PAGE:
Vetlényi Enikő, Rácz Gergely
Semmelweis Egyetem, I. Sz. Patológiai és Kísérleti Rákkutató Intézet, Budapest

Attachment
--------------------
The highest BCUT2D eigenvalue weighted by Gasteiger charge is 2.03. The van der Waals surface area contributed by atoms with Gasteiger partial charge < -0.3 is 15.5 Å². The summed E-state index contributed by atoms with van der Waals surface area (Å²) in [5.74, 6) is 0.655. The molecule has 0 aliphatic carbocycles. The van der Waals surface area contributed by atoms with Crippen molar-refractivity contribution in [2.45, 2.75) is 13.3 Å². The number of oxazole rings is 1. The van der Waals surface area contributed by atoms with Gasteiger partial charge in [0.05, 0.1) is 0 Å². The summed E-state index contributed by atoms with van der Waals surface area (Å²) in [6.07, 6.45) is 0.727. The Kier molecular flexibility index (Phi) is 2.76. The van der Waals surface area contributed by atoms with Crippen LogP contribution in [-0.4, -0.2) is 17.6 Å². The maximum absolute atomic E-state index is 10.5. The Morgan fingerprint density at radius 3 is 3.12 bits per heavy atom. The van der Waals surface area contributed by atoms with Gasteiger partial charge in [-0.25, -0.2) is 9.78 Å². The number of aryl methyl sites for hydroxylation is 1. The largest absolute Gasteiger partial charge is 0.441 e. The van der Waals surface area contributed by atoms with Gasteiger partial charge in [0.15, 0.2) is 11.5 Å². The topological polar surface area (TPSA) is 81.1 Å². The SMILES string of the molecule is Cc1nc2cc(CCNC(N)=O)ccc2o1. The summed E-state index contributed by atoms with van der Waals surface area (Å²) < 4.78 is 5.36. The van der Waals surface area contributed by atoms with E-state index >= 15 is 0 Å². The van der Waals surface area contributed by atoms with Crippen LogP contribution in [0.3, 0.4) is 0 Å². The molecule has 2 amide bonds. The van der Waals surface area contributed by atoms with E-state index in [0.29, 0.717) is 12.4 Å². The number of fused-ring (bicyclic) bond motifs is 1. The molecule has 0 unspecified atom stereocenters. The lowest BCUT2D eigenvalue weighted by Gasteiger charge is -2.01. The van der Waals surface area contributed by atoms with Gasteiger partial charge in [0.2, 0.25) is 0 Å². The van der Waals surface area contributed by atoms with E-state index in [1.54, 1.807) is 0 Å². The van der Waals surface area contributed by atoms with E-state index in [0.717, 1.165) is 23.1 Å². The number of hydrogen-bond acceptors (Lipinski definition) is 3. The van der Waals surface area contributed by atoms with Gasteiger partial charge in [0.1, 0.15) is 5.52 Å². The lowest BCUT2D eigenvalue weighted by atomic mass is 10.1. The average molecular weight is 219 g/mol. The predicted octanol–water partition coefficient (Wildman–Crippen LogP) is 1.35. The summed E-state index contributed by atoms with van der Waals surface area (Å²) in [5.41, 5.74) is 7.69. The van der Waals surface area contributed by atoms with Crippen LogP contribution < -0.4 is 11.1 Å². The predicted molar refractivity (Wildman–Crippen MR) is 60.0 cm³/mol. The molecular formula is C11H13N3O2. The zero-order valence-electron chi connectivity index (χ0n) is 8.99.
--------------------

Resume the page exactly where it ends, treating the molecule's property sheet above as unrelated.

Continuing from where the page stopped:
We often tend to forget about our environment when looking for the origin of a disease. Inhaled air, drinking water and food, substances in contact with the skin all have an effect on the human body. Metals are indispensable parts of our everyday lives, their mining, processing and use cause a continuous exposure to them. Metal exert their effects on the body in various ways. Many of them are essential for maintaining homeostasis, but excessive or harmful metal intake can lead to health damage, including tumour formation through multiple attack points. Metals substitute each other during different transport processes and in the structure of proteins, they cause oxidative stress and bind to DNA, thereby damaging it. Applying them appropriately, the proapoptotic effect of the metal compounds is brought to the fore, thus becoming a therapeutic tool for tumours. Nowadays, platinum(II) compounds are widely used as chemotherapeutic agents and there are many ongoing studies to ﬁ nd metal compounds with an ideal therapeutic and side-effect proﬁ le. The aims of this article were to draw the attention to the dangers of metals in relation to cancer and to highlight their diverse application possibilities in current and future cancer therapy and diagnostics.